by Ivan Keeper and Robert Spence
As Premier Greg Selinger prepares to meet with First Nations this week to apologize for hydro development that’s been ongoing since the 1970s, we remain in conflict with Manitoba Hydro over the construction of Bipole III. Manitoba Hydro recently informed the Tataskweyak Cree Nation it has “all necessary permits and authorizations” for construction, but Manitoba Hydro is wrong.
That is why we are taking a stand at their bipole work camp about 80 kilometres northwest of Thompson in our people’s territory.
Hydro wants to build more than 200 kilometres of the transmission line through the Tataskweyak Cree Nation resource management area. That means about 400 towers in areas our people use for hunting, trapping and other traditional activities. That means 1,335 hectares of beautiful forest flattened.
Though Hydro has been in talks with our leaders since at least 2009, our people flatly rejected Hydro’s proposed agreement in principle for Bipole III at three different community meetings last year.
Hydro responded with an ultimatum: Either we sign an agreement or it would take away the sizeable right-of-way clearing contract it had offered to our community-owned construction company.
When we didn’t back down, Hydro followed through on its threat and awarded the contract to a Winnipeg company. Then Hydro abandoned talks with us and instructed work to begin without the consent of the community or affected traditional-land users.
At the same time, Hydro and the province speak proudly of their “partnership” with our people in relation to the Keeyask dam, which is now under construction. Last summer, Conservation Minister Gord Mackintosh said the relationship with us and Hydro’s other First Nation partners “speaks to an ongoing process of partnership and reconciliation.”
Why is our partner now using heavy-handed, bad-faith tactics against us? Do they think they can bulldoze their way to reconciliation?
When we noticed the bipole construction camp being built by the Winnipeg company two weeks ago, we informed the workers of our concerns. They vacated the camp and barricaded the access road. We then set up a people’s tent in front of their barricade.
Our “partner” responded by informing us they would show up on a Sunday at 9 a.m. to open up the camp. They wanted to pick a fight with us on a Sunday morning. They arrived, but turned back after confronting us.
Meetings followed. As usual Hydro put money on the table — the same offer as before. As usual, we felt our words fell on deaf ears.
Hydro knows we are not rich. They know the consent of aboriginal peoples can often be purchased. But this time, it didn’t work. The people and traditional-land users rejected the offer.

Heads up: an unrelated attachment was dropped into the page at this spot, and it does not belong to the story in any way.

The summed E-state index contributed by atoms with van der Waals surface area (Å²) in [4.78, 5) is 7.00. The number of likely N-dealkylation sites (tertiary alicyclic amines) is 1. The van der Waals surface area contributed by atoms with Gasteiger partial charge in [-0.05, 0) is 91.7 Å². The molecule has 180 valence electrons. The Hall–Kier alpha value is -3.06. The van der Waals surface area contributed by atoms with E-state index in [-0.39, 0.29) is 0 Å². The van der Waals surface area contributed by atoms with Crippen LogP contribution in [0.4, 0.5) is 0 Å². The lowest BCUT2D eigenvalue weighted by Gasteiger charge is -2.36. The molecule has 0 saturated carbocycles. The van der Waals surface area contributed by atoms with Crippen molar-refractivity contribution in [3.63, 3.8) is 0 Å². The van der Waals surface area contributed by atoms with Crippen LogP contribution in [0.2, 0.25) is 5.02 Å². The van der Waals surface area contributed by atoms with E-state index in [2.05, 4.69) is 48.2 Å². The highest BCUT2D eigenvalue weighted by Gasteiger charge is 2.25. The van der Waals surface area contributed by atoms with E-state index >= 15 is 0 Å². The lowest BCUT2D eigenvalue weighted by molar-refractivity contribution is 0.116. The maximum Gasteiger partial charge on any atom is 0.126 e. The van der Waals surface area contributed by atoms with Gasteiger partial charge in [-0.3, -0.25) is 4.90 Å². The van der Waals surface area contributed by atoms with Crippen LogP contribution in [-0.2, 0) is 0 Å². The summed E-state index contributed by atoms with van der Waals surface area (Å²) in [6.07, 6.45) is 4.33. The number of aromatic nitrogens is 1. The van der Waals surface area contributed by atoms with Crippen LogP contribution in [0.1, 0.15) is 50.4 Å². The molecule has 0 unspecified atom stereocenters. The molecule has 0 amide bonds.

The next day, a Hydro official informed us in writing that our actions will lead to “millions of dollars in delay costs,” and will “jeopardize the reliability of the entire transmission system,” thus increasing the risk of “power failure to all Manitobans.”
They may try to play us against the rest of the province, but we know many Manitobans do not support Bipole III.
The letter said Hydro would be forced to take legal action if we did not move by 4 p.m. that day, Jan. 13, and that they would seek damages and costs in court as well. That deadline passed without incident. Now we are in a holding pattern, wondering how bald threats and overstated accusations fit Hydro’s vision for partnership and reconciliation.
Government speaks of reconciliation, but the way its utility does business in our community creates stress and division. The process by which we became “partners” in Keeyask shredded the fabric of our community, setting family members and neighbours against each other. The offers and ultimatums related to Bipole III follow the same pattern. We can relate to farmers 1,000 kilometres down the bipole corridor who now face expropriation. Our situations are distinct, but we all know how Manitoba Hydro acts when it doesn’t get its way.
We are here to say we will not be intimidated. We will not be bought off.
This is our home. It is not for sale. Our land is more precious to us than money. We should not be sacrificed to accommodate Manitoba Hydro’s wishes. The rights of our future generations should not be sacrificed so Americans can have cheap power.
Our land and water have suffered far too much already from hydro operations. We feel a great sadness and loneliness for what has been lost. Hydro gets “clean” energy, while we don’t even have clean water to drink.
It hurts us deeply to see irreversible damage to our land and water. Somewhat like previous generations were powerless to stop their children from being taken away, we now feel powerless to stop our mother — the land and water — from being taken away.
Our message to government and Manitoba Hydro, a Crown utility, is simple. Stop fighting us. Stop using the same old divide-and-conquer tactics. Stop showing up in our community with your chequebook expecting to get your way. Stop pushing your phony deadlines on us. Stop threatening. Stop bullying. Stop destroying our lands and waters.
Accept the fact you can’t always get your way.
Hydro’s lawyers may have some permits and licences in their office tower filing cabinets, but there is one thing they don’t have — the moral authority to build Bipole III and damage more of our water and land.
Ivan Keeper and Robert Spence are part of a Tataskweyak Cree Nation group called Traditional Land Users Standing the Line.
Republished from the Winnipeg Free Press print edition January 20, 2015 A7